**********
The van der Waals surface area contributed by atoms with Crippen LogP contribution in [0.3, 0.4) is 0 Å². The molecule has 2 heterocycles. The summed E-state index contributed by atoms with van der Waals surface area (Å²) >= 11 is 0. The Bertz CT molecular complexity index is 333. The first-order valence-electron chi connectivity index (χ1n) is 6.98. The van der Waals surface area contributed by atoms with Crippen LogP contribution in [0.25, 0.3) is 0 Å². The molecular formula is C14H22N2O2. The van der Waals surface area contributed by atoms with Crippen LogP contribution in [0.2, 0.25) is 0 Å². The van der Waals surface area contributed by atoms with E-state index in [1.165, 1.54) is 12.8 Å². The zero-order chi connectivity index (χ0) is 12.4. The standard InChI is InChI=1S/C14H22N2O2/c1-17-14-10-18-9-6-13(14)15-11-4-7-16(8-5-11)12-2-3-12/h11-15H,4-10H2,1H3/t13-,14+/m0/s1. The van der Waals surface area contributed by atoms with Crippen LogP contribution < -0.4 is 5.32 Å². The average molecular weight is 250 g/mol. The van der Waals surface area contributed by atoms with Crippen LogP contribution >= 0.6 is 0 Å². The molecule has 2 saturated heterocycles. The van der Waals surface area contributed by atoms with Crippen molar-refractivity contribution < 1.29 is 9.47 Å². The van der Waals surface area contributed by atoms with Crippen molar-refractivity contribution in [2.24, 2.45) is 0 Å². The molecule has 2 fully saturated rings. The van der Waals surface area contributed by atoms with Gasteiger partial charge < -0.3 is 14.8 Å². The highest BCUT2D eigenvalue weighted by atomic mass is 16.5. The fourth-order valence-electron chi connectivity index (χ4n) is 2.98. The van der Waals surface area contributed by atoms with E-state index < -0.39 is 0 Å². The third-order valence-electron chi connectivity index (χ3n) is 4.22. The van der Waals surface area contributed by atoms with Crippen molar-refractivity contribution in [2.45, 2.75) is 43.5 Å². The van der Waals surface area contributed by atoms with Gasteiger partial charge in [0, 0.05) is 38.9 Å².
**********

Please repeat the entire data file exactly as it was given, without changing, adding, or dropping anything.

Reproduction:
The van der Waals surface area contributed by atoms with Crippen LogP contribution in [0.3, 0.4) is 0 Å². The molecule has 2 heterocycles. The summed E-state index contributed by atoms with van der Waals surface area (Å²) >= 11 is 0. The Bertz CT molecular complexity index is 333. The first-order valence-electron chi connectivity index (χ1n) is 6.98. The van der Waals surface area contributed by atoms with Crippen LogP contribution in [0.25, 0.3) is 0 Å². The molecular formula is C14H22N2O2. The van der Waals surface area contributed by atoms with Crippen LogP contribution in [0.2, 0.25) is 0 Å². The van der Waals surface area contributed by atoms with E-state index in [1.165, 1.54) is 12.8 Å². The zero-order chi connectivity index (χ0) is 12.4. The standard InChI is InChI=1S/C14H22N2O2/c1-17-14-10-18-9-6-13(14)15-11-4-7-16(8-5-11)12-2-3-12/h11-15H,4-10H2,1H3/t13-,14+/m0/s1. The van der Waals surface area contributed by atoms with Crippen LogP contribution < -0.4 is 5.32 Å². The average molecular weight is 250 g/mol. The van der Waals surface area contributed by atoms with Crippen LogP contribution >= 0.6 is 0 Å². The molecule has 2 saturated heterocycles. The van der Waals surface area contributed by atoms with Crippen molar-refractivity contribution < 1.29 is 9.47 Å². The van der Waals surface area contributed by atoms with Crippen molar-refractivity contribution in [2.24, 2.45) is 0 Å². The molecule has 2 fully saturated rings. The van der Waals surface area contributed by atoms with Gasteiger partial charge < -0.3 is 14.8 Å². The highest BCUT2D eigenvalue weighted by atomic mass is 16.5. The fourth-order valence-electron chi connectivity index (χ4n) is 2.98. The van der Waals surface area contributed by atoms with E-state index < -0.39 is 0 Å². The third-order valence-electron chi connectivity index (χ3n) is 4.22. The van der Waals surface area contributed by atoms with Crippen molar-refractivity contribution in [2.45, 2.75) is 43.5 Å². The van der Waals surface area contributed by atoms with Gasteiger partial charge in [0, 0.05) is 38.9 Å².